That graphical power — the most important spec in any PC that's going to be used primarily for gaming — is backed up by every single other spec on the GT83VR being one of the best that you could possibly hope for. Its CPU is a factory-overclockable Core i7-7920HQ, the most powerful seventh-gen Kaby Lake chip that's out there, it has dual M.2 NVMe SSDs in RAID 0 for stupidly fast 1000MBps-plus transfer rates, it has Killer's newest and best LAN and Wi-Fi chips, it has a swathe of up-to-date connectivity like Thunderbolt 3 and USB Type-C. I mean, MSI makes a slightly lesser spec that uses dual 1070s rather than 1080s, but I don't know why you'd bother.
By virtue of its size, too, the MSI GT83VR stays cool and even relatively quiet during intensive 3D gaming. MSI engineered an extra 15 heatpipes into this massive laptop's chassis to funnel heat quickly and efficiently. For anything less than full-power 3D gaming, you won't even hear the laptop's fans spin up to push heat out. That's good, because you'll probably be listening to its 2.1-channel sound system — yep, the GT83 has a subwoofer. It's quite a good audio setup, and it'll spoil your games more than most other laptops could. Of course, you'll probably be playing on headphones, so it's a bit of a moot point anyway.
What's It Not Good At?
The reason for choosing a 1080p display in the GT83VR is obvious — it's going to be pushing some fast frames out at that resolution, exponentially more than you'd see at 1440p or 1800p or 2160p. But it's not a great display in the first place — as an IPS panel its viewing angles are good, but it could be a lot brighter, and its pixel density at 1080p and 18.4 inches is one of the worst we've seen in the last couple of years. If you're buying the GT83VR, do yourself a favour and get a nice external display to hook it up to.
The amount of power required to drive the Titan SLI is phenomenal, too. It uses a 2x 330-Watt power adapter, drinking up more power than ten Asus Zenbook ultrabooks combined when you're pushing it to its maximum. It's a massive power adapter for a massive laptop, and you're going to need a special backpack — or even some kind of rolling luggage — to move this machine around. Please, please don't try to carry this in a satchel. You'll break your goddamn shoulder and your goddamn laptop too. This is not a laptop you can carry every day between office and home.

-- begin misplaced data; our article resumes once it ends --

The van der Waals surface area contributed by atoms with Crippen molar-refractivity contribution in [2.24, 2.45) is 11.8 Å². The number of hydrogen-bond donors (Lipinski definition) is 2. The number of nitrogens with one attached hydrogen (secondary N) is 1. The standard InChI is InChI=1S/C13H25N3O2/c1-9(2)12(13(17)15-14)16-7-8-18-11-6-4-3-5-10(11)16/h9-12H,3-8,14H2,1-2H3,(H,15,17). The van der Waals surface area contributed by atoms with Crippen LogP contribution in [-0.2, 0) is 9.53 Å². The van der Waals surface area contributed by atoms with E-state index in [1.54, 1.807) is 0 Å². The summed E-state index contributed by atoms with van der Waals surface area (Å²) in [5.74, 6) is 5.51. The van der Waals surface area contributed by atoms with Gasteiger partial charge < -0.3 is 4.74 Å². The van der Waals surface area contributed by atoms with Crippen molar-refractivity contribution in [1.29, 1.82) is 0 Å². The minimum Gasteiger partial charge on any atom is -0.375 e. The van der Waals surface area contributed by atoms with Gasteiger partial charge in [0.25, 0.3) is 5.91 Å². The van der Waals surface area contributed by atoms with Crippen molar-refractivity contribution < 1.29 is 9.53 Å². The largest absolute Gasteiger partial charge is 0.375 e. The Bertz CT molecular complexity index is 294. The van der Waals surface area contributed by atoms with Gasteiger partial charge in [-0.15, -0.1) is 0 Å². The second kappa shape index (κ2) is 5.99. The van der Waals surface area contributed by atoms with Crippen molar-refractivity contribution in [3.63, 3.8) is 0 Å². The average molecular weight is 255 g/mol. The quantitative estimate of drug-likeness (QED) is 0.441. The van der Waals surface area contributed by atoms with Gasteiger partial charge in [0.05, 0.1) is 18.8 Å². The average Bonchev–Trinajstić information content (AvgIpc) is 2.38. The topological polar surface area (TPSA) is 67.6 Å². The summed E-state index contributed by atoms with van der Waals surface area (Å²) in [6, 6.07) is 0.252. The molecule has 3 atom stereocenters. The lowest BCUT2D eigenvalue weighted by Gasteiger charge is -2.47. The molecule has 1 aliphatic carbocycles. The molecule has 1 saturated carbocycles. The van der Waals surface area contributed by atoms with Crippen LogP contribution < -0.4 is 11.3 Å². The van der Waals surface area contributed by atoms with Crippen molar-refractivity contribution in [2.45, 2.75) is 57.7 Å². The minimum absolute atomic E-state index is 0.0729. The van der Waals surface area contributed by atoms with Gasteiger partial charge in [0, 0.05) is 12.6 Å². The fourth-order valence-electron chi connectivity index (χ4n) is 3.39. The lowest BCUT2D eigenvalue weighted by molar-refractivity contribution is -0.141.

Battery life is not something you'd buy this laptop for, despite the fact that its 75Whr 8-cell nonremovable cell is quite good — in theory — in its size. Even when powered down and idling along, the high-end CPU and GPUs, massive screen and all the add-ons like a second SSD and light-up RGB keyboard all contribute to squarely mediocre performance in the battery life department. And don't even think of gaming on the go: my session of Battlefield 1 didn't even last half an hour.
Should You Buy It?
I could count the number of people I know that could potentially buy the MSI GT83VR on one hand. I genuinely don't think any of them would. But that doesn't make it any less appealing in a grotesque way, like you might stare at a distance at a supercar. It's phenomenally powerful in a way that you're unlikely to use the full potential of. It's phenomenally big in a way that really makes it quite unpractical. But that doesn't make it any less appealing.
This story originally appeared at Gizmodo